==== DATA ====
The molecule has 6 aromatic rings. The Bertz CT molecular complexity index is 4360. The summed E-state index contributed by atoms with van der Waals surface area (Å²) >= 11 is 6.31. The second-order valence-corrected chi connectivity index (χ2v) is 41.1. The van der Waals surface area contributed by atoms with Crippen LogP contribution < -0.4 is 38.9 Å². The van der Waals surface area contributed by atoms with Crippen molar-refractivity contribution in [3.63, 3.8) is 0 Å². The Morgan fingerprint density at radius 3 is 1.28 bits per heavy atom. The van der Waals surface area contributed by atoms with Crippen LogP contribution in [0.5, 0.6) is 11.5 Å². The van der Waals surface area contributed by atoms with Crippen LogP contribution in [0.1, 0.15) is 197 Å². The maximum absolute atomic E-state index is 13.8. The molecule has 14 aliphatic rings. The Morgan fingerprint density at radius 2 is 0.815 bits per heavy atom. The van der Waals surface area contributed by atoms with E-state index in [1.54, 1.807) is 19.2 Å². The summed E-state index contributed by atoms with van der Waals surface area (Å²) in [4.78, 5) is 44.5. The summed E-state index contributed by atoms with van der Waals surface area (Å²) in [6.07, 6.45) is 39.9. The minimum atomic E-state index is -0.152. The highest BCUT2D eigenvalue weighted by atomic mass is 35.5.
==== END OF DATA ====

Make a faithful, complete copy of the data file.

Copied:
The molecule has 6 aromatic rings. The Bertz CT molecular complexity index is 4360. The summed E-state index contributed by atoms with van der Waals surface area (Å²) >= 11 is 6.31. The second-order valence-corrected chi connectivity index (χ2v) is 41.1. The van der Waals surface area contributed by atoms with Crippen LogP contribution < -0.4 is 38.9 Å². The van der Waals surface area contributed by atoms with Crippen molar-refractivity contribution in [3.63, 3.8) is 0 Å². The Morgan fingerprint density at radius 3 is 1.28 bits per heavy atom. The van der Waals surface area contributed by atoms with Crippen LogP contribution in [0.5, 0.6) is 11.5 Å². The van der Waals surface area contributed by atoms with Crippen LogP contribution in [0.1, 0.15) is 197 Å². The maximum absolute atomic E-state index is 13.8. The molecule has 14 aliphatic rings. The Morgan fingerprint density at radius 2 is 0.815 bits per heavy atom. The van der Waals surface area contributed by atoms with E-state index in [1.54, 1.807) is 19.2 Å². The summed E-state index contributed by atoms with van der Waals surface area (Å²) in [4.78, 5) is 44.5. The summed E-state index contributed by atoms with van der Waals surface area (Å²) in [6.07, 6.45) is 39.9. The minimum atomic E-state index is -0.152. The highest BCUT2D eigenvalue weighted by atomic mass is 35.5.